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The Raw Deal on Raw Manure: Manure Means Fresh Food — So Why Does the FDA Want to Shut It Down?

January 23, 2017

“We think of [animal manure] as the best thing in the world,” NPR quoted organic farmer Jim Crawford. “And [the FDA] think[s] of it as toxic and nasty and disgusting.” <…

And the FDA may be onto something: Millions of Americans get sick each year from food-borne illnesses, caused by pathogens like salmonella. Those bad bacteria, viruses and microbes can live in the soil, and can get there on the back of fresh, raw manure. In fact, some of those baddies can live in the soil for more than 300 days, according to some reports. <…

With so much on the line, the FDA says, “better safe than sorry.” The federal agency has taken on new food safety authority since 2011 with the Food Safety Modernization Act, and is considering the addition of more food safety rules for consumer protection, like banning harvest for nine months on any field that uses raw manure. <…

For organic farmers like Crawford, banning that “nice black manure that’s just rich and full of good microorganisms” would shut him down. “We wouldn’t even be able to function,” he told NPR.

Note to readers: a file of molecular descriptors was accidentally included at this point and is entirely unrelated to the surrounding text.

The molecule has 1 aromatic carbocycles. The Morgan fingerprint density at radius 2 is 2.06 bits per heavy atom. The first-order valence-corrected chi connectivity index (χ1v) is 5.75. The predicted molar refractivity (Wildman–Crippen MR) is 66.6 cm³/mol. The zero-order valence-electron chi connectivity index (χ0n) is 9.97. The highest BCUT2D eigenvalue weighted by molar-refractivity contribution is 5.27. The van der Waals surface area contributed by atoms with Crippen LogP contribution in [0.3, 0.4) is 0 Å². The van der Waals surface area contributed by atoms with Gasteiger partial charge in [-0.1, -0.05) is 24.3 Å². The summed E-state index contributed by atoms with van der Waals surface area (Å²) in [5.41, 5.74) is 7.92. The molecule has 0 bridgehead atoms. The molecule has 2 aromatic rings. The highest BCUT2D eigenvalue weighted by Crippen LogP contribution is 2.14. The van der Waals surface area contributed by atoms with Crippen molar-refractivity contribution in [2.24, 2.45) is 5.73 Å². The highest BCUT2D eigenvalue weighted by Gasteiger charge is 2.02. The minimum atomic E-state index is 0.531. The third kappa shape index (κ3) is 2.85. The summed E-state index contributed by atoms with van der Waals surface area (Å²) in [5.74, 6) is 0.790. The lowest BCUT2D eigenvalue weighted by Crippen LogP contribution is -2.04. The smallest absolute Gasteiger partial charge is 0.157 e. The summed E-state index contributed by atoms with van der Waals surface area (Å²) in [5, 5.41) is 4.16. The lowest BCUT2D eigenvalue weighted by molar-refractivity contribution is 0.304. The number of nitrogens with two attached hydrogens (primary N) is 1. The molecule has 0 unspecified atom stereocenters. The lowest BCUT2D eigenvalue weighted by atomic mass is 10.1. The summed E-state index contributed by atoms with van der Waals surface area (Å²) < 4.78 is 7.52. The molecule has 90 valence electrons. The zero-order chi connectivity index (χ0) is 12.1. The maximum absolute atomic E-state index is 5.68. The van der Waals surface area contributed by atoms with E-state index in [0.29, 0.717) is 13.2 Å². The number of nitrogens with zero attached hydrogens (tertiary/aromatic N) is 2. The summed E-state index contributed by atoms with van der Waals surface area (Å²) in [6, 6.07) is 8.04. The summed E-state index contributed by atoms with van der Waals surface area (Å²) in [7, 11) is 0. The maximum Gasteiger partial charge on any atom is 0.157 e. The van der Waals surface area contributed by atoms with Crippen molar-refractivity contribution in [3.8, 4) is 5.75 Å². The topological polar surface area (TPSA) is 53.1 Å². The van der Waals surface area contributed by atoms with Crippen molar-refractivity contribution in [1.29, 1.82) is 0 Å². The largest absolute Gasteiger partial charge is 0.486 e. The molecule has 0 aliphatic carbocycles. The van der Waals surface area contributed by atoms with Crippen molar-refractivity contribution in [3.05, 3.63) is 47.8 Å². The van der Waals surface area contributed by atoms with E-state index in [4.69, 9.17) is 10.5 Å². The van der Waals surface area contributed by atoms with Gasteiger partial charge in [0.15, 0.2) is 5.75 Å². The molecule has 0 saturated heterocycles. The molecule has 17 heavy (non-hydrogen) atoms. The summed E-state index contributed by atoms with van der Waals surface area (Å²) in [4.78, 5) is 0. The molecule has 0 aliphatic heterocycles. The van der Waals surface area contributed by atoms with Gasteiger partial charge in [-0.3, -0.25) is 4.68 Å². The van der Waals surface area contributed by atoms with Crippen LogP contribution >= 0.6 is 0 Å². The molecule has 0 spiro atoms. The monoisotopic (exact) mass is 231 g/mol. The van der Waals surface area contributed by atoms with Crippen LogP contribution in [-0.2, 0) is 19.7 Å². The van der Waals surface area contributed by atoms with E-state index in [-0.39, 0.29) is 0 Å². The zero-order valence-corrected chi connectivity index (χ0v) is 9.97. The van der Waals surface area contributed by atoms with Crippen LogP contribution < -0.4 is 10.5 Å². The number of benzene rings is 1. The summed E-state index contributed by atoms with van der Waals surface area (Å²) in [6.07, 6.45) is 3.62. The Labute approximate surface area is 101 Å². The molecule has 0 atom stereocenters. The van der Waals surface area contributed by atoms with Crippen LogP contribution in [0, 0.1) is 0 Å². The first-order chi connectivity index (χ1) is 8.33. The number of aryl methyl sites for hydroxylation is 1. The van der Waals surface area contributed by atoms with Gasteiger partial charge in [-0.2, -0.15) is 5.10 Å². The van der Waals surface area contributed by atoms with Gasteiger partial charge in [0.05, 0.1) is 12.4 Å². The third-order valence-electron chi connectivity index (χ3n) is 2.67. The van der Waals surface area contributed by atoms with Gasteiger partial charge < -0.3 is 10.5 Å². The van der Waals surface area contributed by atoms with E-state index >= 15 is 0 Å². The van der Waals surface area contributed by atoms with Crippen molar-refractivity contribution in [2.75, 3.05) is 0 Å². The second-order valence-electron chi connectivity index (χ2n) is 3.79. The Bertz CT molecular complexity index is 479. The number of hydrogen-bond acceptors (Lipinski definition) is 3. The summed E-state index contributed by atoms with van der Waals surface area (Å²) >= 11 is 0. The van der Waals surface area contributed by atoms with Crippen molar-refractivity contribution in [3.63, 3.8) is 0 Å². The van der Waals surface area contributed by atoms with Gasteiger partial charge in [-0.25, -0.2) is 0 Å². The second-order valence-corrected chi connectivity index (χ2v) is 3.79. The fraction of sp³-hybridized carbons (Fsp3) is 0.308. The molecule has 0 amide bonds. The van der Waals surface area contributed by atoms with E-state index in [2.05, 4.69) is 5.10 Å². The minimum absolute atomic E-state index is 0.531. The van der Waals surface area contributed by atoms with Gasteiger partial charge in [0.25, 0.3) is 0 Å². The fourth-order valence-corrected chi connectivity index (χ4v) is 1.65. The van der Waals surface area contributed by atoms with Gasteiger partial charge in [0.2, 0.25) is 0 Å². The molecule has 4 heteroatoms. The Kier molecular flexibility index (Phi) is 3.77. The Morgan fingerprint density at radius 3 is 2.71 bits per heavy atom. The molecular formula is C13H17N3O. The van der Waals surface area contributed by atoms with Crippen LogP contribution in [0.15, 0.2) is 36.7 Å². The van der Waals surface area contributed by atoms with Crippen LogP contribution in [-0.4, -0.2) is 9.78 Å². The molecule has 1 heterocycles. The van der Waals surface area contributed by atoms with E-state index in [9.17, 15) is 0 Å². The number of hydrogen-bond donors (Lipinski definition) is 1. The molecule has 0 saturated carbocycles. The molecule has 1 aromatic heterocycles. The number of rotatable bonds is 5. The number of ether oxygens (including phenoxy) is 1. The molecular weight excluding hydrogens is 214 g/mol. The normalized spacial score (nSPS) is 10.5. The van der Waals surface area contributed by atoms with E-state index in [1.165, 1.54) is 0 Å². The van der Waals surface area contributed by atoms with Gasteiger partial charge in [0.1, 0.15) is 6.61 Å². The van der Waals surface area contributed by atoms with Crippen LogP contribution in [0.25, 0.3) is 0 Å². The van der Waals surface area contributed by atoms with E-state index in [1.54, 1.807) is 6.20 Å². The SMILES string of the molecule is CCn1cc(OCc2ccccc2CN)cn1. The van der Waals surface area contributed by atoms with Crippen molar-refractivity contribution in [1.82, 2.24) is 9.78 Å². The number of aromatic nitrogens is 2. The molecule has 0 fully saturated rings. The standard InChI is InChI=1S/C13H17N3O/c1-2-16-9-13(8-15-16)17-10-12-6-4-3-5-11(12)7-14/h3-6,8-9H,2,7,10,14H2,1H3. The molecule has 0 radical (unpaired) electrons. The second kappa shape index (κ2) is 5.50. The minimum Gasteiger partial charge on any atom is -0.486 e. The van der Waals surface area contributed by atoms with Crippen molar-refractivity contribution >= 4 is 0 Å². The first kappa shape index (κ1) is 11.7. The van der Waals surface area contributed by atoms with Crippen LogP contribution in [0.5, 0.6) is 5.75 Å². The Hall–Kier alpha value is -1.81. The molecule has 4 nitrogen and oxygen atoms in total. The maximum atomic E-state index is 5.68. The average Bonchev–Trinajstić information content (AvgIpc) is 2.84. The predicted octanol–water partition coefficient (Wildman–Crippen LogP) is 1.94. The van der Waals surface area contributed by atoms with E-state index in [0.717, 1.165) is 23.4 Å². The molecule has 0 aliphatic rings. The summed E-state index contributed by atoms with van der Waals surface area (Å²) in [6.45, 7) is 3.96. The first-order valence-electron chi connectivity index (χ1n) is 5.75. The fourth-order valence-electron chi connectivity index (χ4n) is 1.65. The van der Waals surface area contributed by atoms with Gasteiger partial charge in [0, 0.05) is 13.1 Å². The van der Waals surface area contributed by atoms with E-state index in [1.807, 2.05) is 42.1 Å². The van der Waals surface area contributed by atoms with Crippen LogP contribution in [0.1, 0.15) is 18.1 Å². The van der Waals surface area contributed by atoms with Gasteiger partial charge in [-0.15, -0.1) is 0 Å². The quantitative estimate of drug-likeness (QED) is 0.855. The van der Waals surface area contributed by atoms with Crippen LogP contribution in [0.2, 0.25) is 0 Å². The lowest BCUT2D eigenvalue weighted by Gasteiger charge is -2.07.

So what’s a manure-lover to do?

Will Daniel of Earthbound Farm is opting for “a pelletized, processed chicken manure product” that’s been treated with heat and pressure to kill all microbes, according to NPR. “We’ve gone in that direction because we feel that it’s very important to assure that we are not spreading these pathogens in our fields, that could lead to contaminated product,” he says.

Using processed manure works in conjunction with FDA rules because the regulations cover raw manure only — not processed manure. A special manure-drying process, like one that uses rotary dryers designed by Uzelac Industries, can dry raw manure using high enough temperatures to reduce the bad pathogens found in natural manure. That process helps to address the FDA’s concerns: The result is a processed manure product that retains the best part of fresh manure, designed with pathogen-kill in mind. It’s a win-win for everybody.

We’d love to talk turkey (and more fowl subjects) at the International Poultry Expo Jan. 31 – Feb 2. Give Uzelac Industries a call — we’ll be there!

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